Zira factory row: CPCB hints at reverse boring to dispose of contaminated water
The Central Pollution Control Board suspects that a private liquor factory at Zira in Ferozepur district was involved in injecting contaminated water into the ground through reverse boring
The Central Pollution Control Board (CPCB) suspects that a private liquor factory at Zira in Ferozepur district was involved in injecting contaminated water into the ground through reverse boring.
The central agency drew this conclusion in its report submitted to the National Green Tribunal (NGT) on May 19 after water analysis from two borewells located on the premises of Malbros International Private Limited, an alcohol-making unit in Mansurwal village of Zira in Ferozepur, found high concentration of heavy metals and other chemicals.
Though the factory authorities claimed that it is a ‘zero-liquid discharge’ unit, wastewater was being pumped into the ground through borewells.
Experts say boring is done to lift underground water while reverse boring is a concept in which a deep trench is drilled in the ground not to draw water but to dispose it of. In reverse boring, soak pits are connected with borewell through which the wastewater gets disposed of and gets mixed with underground water and pollutes it, added experts.
Chandigarh-based regional directorate of the CPCB said a field survey found that water of these “two borewells had disproportionate colour, chemical oxygen demand and high concentration of heavy metals that indicates of reverse boring of wastewater in a particular zone tapped in these borewells”.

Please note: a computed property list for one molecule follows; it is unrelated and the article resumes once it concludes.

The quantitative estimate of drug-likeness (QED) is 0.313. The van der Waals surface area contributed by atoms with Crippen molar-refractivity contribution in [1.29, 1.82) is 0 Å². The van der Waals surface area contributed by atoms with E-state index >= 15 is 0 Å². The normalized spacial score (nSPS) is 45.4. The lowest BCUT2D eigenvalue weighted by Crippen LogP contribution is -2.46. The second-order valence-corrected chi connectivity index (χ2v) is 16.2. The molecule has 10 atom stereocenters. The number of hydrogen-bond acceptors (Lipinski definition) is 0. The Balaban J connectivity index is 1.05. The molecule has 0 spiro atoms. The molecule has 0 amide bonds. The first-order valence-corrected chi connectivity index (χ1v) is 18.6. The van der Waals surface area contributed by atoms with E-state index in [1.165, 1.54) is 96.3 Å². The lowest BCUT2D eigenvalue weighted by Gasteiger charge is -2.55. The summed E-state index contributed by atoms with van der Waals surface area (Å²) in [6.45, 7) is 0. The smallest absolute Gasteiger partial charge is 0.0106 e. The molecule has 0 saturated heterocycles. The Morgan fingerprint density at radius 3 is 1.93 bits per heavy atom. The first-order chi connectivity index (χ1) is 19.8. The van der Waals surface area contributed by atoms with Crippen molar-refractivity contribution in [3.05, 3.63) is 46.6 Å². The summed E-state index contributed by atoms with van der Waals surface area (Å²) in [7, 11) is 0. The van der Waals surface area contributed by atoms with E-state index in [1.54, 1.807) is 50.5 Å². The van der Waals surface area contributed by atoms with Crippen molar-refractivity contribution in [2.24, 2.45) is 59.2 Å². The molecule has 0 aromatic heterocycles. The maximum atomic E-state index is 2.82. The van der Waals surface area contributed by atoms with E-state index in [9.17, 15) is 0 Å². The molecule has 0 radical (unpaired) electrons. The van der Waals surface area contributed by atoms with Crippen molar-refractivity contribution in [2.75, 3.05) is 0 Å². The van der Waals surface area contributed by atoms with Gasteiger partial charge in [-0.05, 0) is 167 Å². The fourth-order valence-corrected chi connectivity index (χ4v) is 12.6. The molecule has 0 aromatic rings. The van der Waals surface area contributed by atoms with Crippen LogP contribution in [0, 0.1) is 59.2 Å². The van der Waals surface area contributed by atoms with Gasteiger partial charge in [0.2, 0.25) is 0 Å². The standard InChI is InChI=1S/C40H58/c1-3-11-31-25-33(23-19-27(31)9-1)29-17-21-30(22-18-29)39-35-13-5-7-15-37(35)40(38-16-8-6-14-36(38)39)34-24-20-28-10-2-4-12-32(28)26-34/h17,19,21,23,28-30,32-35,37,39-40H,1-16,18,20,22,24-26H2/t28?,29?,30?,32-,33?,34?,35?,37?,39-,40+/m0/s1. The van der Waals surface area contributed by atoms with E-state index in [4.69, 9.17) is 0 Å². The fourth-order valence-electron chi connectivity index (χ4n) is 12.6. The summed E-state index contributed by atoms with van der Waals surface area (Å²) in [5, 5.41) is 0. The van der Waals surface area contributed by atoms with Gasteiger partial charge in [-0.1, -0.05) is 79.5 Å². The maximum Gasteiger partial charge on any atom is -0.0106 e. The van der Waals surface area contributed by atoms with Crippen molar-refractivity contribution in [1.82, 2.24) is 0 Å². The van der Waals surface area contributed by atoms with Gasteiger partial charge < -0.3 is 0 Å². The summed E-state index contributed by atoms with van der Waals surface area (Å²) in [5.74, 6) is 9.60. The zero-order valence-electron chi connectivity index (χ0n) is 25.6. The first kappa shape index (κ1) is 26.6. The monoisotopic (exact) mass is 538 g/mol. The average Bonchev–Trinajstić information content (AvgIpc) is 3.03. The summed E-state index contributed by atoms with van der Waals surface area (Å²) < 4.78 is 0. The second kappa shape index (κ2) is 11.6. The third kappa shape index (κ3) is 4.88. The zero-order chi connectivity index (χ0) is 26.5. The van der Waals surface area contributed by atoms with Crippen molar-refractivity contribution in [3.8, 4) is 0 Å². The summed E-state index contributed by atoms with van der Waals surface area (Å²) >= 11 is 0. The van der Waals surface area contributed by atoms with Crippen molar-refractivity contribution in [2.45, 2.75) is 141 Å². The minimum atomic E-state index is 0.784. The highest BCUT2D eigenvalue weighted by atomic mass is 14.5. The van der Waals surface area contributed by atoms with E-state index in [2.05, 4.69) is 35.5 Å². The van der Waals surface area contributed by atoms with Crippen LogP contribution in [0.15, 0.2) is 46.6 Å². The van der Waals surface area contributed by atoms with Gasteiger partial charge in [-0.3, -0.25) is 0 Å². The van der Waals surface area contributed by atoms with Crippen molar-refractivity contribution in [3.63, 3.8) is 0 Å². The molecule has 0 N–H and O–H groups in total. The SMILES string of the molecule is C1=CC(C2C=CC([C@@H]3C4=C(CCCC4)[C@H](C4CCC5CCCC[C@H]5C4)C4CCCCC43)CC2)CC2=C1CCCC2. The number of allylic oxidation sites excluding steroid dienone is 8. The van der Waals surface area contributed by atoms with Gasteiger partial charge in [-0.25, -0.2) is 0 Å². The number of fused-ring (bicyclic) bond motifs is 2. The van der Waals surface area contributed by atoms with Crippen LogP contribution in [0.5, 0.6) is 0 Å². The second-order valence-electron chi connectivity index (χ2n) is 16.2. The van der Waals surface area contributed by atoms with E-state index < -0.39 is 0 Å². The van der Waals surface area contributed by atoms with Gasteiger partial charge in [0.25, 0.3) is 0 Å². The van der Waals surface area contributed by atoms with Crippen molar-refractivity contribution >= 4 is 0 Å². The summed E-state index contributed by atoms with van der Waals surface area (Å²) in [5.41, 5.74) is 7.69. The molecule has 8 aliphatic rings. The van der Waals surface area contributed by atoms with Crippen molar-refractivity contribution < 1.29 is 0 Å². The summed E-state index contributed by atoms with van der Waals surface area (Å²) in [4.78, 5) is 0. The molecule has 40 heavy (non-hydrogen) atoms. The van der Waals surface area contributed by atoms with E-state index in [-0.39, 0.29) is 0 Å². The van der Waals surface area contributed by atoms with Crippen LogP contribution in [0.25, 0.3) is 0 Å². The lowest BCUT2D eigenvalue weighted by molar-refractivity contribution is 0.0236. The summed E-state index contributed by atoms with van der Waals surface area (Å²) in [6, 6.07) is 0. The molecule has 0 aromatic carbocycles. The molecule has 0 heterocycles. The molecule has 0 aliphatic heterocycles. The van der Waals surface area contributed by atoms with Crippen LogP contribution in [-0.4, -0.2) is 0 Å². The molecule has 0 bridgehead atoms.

The report suggests “further investigation to establish a contaminated zone and take remedial action”.
A team of CPCB and Central Groundwater Board (CGWB) visited Ferozepur in February for a field inspection and sample collection for three days. The move came after Congress MP from Khadoor Sahib Jasbir Singh Gill wrote to the Union ministry of environment and forest on December 23, 2022, accusing the liquor factory of causing ecological degradation by dumping toxic waste through borewells on its factory premises.
Owned by liquor baron and former Shiromani Akali Dal (SAD) MLA Deep Malhotra, the alcohol-making unit has been shut since July 26 last year after protests by villagers and farmer unions.
“Representatives of the factory claimed that they have permission for four borewells, but no details were provided. It also failed to share the date of installation and assembly drawings of borewells on the premises to know their depth and zone tapped. In spite of follow-up, details are still not shared,” the CPCB apprised the apex green court.
No permission was taken from the CGWB or the Punjab Water Regulation and Development Authority (PWRDA) for these borewells and it needs “further investigation”, the report said.
“According to guidelines, the distance between two borewells should be 200 meters but the factory had two such bores at a distance of a few meters on its premises. It shows the intentions of the factory authorities,” pointed out the CPCB report.
In February, a team led by the CPCB collected samples from 29 tubewells in the factory and eight nearby villages and found that the water contained heavy metals and traces of chemicals much higher than the permissible limits.
“It renders the water unfit for drinking. High total dissolved solids (TDS) and sulphate concentration may be the outcome of industrial activity,” the report reads.
According to the report, water samples from Mansurwal, Mahinawala Kalan and Ratol Rohi villages had higher limits of metals and heavy metals.